Red in Jupiter’s Spot Not What Astronomers Thought
The best thermal images of Jupiter’s Great Red Spot yet captured have revealed surprising weather and temperature variation within the solar system’s most famous storm.
The darkest red part of the spot turns out to be a warm patch inside the otherwise cold storm. The temperature variation is slight: “Warm” in this case translates to -250 degrees Fahrenheit while cold is an even frostier -256 degrees F. But even that difference is enough to create intriguing internal dynamics.
“This is our first detailed look inside the biggest storm of the solar system,” said Jet Propulsion Laboratory astronomer Glenn Orton, who led the new study to be published in Icarus. “We once thought the Great Red Spot was a plain old oval without much structure, but these new results show that it is, in fact, extremely complicated.”
The Red Spot has persisted since at least the late 17th century, when astronomers first saw it. If you’d seen it back then, though, you might have been “tempted to call it the great red sausage,” Orton said. “It’s shrinking slowly.” Still, it’s the solar system’s longest-lived and largest storm system, wider than three Earths.
Over the past few decades, astronomers had begun to get a handle on the weather patterns around the Great Red Spot, but not inside of it. Previous measurements have indicated that the spot towered over the surrounding cloud cover, much like supercells on Earth.
Scientists have also noticed that its color changes considerably, but what drives the changes — or the famous ruddy complexion in general — is unclear. A leading theory was that sulfurous molecules from deep in the Jovian atmosphere were being lofted by the storm, exposing them to ultraviolet radiation that would break them apart. The newly freed sulfur atoms would then change color and lend the area its distinctive tinge.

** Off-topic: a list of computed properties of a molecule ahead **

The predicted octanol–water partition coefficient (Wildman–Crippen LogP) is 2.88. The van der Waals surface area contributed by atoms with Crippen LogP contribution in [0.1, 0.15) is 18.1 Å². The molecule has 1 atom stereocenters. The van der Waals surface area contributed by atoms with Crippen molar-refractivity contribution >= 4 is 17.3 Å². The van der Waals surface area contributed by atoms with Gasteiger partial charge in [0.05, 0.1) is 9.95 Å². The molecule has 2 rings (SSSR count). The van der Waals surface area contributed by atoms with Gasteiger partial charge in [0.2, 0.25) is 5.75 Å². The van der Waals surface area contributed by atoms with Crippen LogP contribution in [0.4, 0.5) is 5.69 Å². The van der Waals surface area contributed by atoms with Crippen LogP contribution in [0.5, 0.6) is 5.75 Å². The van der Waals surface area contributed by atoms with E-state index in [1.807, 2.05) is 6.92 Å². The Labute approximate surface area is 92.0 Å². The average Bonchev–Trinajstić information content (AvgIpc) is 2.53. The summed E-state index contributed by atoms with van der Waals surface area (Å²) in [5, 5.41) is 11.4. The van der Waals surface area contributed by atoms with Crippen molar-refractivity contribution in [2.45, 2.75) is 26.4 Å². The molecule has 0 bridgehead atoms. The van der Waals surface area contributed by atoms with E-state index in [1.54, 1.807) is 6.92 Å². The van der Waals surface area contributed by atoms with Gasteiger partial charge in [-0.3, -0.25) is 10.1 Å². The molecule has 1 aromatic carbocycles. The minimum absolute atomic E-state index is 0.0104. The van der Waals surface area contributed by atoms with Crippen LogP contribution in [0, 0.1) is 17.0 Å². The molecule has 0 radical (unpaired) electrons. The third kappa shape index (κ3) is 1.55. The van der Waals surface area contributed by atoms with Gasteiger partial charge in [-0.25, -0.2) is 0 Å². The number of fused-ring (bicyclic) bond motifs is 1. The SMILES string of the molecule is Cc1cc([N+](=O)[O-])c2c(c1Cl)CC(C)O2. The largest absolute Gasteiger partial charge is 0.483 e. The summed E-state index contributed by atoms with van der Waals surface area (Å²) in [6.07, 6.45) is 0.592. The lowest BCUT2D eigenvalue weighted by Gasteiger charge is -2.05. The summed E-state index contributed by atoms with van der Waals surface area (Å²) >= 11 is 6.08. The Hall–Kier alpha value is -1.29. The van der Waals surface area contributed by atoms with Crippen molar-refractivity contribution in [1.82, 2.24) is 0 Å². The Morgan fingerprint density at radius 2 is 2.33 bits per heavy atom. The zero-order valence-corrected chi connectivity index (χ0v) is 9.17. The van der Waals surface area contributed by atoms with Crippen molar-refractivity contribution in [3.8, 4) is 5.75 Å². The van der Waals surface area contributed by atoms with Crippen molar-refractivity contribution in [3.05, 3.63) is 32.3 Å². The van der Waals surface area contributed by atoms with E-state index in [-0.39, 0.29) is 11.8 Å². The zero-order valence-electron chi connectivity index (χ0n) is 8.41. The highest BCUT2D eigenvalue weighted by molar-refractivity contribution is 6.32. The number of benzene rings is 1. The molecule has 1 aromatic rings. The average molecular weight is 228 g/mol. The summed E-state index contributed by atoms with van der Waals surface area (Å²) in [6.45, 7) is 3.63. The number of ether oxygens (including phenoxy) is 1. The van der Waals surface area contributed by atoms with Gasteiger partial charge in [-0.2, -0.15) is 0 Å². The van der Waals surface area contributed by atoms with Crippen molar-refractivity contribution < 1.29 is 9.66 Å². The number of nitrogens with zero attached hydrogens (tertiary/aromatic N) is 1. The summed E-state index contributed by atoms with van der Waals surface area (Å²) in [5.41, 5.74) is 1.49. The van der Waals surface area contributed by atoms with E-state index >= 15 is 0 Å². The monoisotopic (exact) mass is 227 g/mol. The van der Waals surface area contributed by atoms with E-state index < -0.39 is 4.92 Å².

But that might not be the case. This latest work shows a clear correlation between the environmental conditions and color, but doesn’t help the scientists figure out what chemistry is actually at work, Orton said.
“This is the first time we can say that there’s an intimate link between environmental conditions — temperature, winds, pressure and composition — and the actual color of the Great Red Spot,” Orton’s collaborator, Leigh Fletcher, an Oxford astronomer added. “Although we can speculate, we still don’t know for sure which chemicals or processes are causing that deep red color, but we do know now that it is related to changes in the environmental conditions right in the heart of the storm.”
The new thermal images were captured by the VISIR instrument on the European Southern Observatory’s Very Large Telescope in Chile.